In the early 1990s, a British anthropologist named Robin Dunbar concluded that a person cannot have more than 150 stable friendships. The study was based on the size of the human brain’s neocortex and observations of the socialization of other primate groups. Now a team of researchers in Sweden says the number is false.
They argue that Dunbar’s number is just the middle of the range, but a person may have more friends. Their research is published in the journal Biology Letters.
150 friends is an average. One person could have anywhere from 100 to 200 of these stable Dunbar relationships. But this range also does not fit the new analysis. Dunbar’s other groups ranged from 1,500 acquaintances to 5 best friends or loved ones. Scientists from Sweden approached the issue in a different way. They believe that this is not all about the neocortex and our innate tendencies as human beings. Moreover, the human brain is different from the brain of primates.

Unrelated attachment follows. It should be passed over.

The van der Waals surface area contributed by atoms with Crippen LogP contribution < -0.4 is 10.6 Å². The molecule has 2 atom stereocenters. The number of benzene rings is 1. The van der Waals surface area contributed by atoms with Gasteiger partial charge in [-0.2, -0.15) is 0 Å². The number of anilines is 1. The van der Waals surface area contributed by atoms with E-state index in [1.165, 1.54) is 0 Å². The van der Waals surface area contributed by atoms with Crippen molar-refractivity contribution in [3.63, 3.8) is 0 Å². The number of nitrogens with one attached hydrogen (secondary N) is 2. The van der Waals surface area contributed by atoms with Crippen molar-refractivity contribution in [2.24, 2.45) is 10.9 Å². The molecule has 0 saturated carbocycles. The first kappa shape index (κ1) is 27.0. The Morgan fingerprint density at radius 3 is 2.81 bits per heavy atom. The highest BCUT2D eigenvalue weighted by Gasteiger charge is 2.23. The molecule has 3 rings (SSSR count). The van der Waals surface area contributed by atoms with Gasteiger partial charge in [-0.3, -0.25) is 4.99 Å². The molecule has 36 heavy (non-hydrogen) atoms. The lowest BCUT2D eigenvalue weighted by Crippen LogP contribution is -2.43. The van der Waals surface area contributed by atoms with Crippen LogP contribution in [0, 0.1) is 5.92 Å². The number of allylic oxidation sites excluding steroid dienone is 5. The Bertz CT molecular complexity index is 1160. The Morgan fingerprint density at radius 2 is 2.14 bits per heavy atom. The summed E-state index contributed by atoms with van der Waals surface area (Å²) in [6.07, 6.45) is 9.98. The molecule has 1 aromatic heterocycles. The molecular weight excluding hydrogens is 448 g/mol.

Most people reading this article know over 20,000 words. People learn all kinds of things. Why don’t we use this ability in social relationships? In the same way that someone can learn to memorize a huge number of decimal places in pi, our brains can be trained to have more social contacts.
Dunbar did his research in the early days of the internet. With new technologies, humanity can have many more acquaintances on social networks: hundreds of followers on Instagram and Twitter, thousands of friends on VK and Facebook. According to scientists, the brain can handle so many social contacts.